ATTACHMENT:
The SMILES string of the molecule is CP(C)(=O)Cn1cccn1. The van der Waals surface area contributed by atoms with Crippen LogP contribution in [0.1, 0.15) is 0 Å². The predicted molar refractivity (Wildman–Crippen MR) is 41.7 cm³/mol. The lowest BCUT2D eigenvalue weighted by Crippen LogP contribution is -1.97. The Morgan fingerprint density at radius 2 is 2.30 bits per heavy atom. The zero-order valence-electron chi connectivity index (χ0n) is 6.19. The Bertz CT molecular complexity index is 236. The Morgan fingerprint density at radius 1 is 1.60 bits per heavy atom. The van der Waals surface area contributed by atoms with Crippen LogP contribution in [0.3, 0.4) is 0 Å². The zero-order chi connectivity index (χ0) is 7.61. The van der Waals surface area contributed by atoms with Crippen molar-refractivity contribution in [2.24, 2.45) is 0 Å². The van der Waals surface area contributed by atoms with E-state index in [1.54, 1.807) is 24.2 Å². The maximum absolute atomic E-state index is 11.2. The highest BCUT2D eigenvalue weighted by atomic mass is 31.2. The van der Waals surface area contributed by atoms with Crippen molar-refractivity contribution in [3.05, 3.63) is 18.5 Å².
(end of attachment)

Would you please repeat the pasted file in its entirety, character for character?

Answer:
The SMILES string of the molecule is CP(C)(=O)Cn1cccn1. The van der Waals surface area contributed by atoms with Crippen LogP contribution in [0.1, 0.15) is 0 Å². The predicted molar refractivity (Wildman–Crippen MR) is 41.7 cm³/mol. The lowest BCUT2D eigenvalue weighted by Crippen LogP contribution is -1.97. The Morgan fingerprint density at radius 2 is 2.30 bits per heavy atom. The zero-order valence-electron chi connectivity index (χ0n) is 6.19. The Bertz CT molecular complexity index is 236. The Morgan fingerprint density at radius 1 is 1.60 bits per heavy atom. The van der Waals surface area contributed by atoms with Crippen LogP contribution in [0.3, 0.4) is 0 Å². The zero-order chi connectivity index (χ0) is 7.61. The van der Waals surface area contributed by atoms with Crippen molar-refractivity contribution in [2.24, 2.45) is 0 Å². The van der Waals surface area contributed by atoms with E-state index in [1.54, 1.807) is 24.2 Å². The maximum absolute atomic E-state index is 11.2. The highest BCUT2D eigenvalue weighted by atomic mass is 31.2. The van der Waals surface area contributed by atoms with Crippen molar-refractivity contribution in [3.05, 3.63) is 18.5 Å².